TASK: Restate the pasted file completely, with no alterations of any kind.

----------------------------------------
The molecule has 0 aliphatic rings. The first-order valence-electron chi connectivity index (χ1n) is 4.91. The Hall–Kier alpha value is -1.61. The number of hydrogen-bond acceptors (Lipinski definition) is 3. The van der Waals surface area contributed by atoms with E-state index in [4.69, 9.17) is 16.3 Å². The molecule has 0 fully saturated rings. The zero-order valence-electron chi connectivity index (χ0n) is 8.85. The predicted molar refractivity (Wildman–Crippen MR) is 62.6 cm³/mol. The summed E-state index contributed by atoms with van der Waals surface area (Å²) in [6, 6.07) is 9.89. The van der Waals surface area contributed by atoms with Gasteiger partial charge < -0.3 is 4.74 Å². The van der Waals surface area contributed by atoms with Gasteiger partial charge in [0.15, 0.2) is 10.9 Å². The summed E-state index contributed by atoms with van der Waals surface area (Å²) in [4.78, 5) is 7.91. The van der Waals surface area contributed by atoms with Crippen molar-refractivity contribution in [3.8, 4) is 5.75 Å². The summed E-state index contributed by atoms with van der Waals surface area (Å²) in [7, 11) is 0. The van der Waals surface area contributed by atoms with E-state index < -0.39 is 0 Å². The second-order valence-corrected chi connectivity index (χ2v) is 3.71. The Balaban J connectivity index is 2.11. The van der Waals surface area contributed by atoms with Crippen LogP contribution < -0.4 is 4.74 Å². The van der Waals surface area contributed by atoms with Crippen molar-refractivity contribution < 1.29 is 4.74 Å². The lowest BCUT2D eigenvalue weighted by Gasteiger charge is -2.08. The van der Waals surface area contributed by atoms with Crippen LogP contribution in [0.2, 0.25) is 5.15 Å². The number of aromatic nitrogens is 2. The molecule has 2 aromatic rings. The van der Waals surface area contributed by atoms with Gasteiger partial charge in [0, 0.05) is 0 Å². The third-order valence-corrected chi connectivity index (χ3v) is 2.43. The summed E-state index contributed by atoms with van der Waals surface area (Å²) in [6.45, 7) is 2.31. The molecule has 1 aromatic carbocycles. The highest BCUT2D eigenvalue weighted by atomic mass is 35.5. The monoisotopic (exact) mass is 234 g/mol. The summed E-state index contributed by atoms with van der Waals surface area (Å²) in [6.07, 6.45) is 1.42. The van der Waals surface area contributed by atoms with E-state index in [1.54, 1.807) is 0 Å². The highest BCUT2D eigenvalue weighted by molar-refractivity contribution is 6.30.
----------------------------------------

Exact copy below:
The molecule has 0 aliphatic rings. The first-order valence-electron chi connectivity index (χ1n) is 4.91. The Hall–Kier alpha value is -1.61. The number of hydrogen-bond acceptors (Lipinski definition) is 3. The van der Waals surface area contributed by atoms with E-state index in [4.69, 9.17) is 16.3 Å². The molecule has 0 fully saturated rings. The zero-order valence-electron chi connectivity index (χ0n) is 8.85. The predicted molar refractivity (Wildman–Crippen MR) is 62.6 cm³/mol. The summed E-state index contributed by atoms with van der Waals surface area (Å²) in [6, 6.07) is 9.89. The van der Waals surface area contributed by atoms with Gasteiger partial charge < -0.3 is 4.74 Å². The van der Waals surface area contributed by atoms with Gasteiger partial charge in [0.15, 0.2) is 10.9 Å². The summed E-state index contributed by atoms with van der Waals surface area (Å²) in [4.78, 5) is 7.91. The van der Waals surface area contributed by atoms with Crippen molar-refractivity contribution in [3.8, 4) is 5.75 Å². The summed E-state index contributed by atoms with van der Waals surface area (Å²) in [7, 11) is 0. The van der Waals surface area contributed by atoms with E-state index < -0.39 is 0 Å². The second-order valence-corrected chi connectivity index (χ2v) is 3.71. The Balaban J connectivity index is 2.11. The van der Waals surface area contributed by atoms with Crippen LogP contribution < -0.4 is 4.74 Å². The van der Waals surface area contributed by atoms with Crippen molar-refractivity contribution < 1.29 is 4.74 Å². The lowest BCUT2D eigenvalue weighted by Gasteiger charge is -2.08. The van der Waals surface area contributed by atoms with Crippen LogP contribution in [0.2, 0.25) is 5.15 Å². The number of aromatic nitrogens is 2. The molecule has 2 aromatic rings. The van der Waals surface area contributed by atoms with Gasteiger partial charge in [0, 0.05) is 0 Å². The third-order valence-corrected chi connectivity index (χ3v) is 2.43. The summed E-state index contributed by atoms with van der Waals surface area (Å²) in [6.45, 7) is 2.31. The molecule has 1 aromatic carbocycles. The highest BCUT2D eigenvalue weighted by atomic mass is 35.5. The monoisotopic (exact) mass is 234 g/mol. The summed E-state index contributed by atoms with van der Waals surface area (Å²) in [6.07, 6.45) is 1.42. The van der Waals surface area contributed by atoms with E-state index in [1.54, 1.807) is 0 Å². The highest BCUT2D eigenvalue weighted by molar-refractivity contribution is 6.30.